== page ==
On Tue, Jul 29, 2014 at 12:27:07PM -0700, Junio C Hamano wrote:
> Jeff King <p...@peff.net> writes:
> > I think that is my point, though. The user is _not_ aware that the
> > commit in question is a merge. They stashed some stuff, and now they
> > want to see the result. I'd like to show them a vanilla commit if the
> > index is irrelevant, and otherwise show them something more interesting.
> I actually think "git stash list" users should be made very aware
> that they are looking at merge commits, and also what two states
> each of these merge commits represents.
Yeah, I kind of agree, but I also am not optimistic about most users
understanding that. I was trying to gamble on the fact that:
1. Naive users who do not understand the index will not stage files
and then stash in the first place. To them, the stash would be a
simple diff between two states, the commit and the working tree.
2. Advanced users would see the more complicated diff, but only
because they were doing more interesting things with the index.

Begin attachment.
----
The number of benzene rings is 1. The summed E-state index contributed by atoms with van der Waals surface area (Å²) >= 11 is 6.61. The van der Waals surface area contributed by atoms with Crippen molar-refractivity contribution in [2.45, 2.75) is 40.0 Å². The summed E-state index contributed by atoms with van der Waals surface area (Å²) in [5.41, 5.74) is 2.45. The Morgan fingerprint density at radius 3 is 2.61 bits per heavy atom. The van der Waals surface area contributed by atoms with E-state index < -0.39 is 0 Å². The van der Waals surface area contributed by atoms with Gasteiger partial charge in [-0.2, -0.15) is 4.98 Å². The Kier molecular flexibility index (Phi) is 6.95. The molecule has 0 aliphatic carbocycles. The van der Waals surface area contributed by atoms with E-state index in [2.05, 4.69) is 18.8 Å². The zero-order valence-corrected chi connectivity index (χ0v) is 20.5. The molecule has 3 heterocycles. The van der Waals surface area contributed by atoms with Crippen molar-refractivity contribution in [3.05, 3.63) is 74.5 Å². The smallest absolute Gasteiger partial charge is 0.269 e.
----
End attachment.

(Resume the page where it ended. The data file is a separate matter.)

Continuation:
They know what the index is, and therefore know that stash must be
saving it somehow.
Of course that breaks down when the naive user somehow ends up with
staged content in the index (e.g., they are resolving a merge and try to
stash). Then they are thrust into the more complicated situation either
I dunno. I suspect that gamble would work _most_ of the time, and makes
an OK default. On the other hand, "git stash list" was completely
useless for showing diffs for many years, and since becoming useful has
required "--cc" to show anything good. And this is the first complaint
we've seen on the list. Maybe people don't actually care, and educating
people to use "--cc -p" (or "--first-parent -p") is fine.
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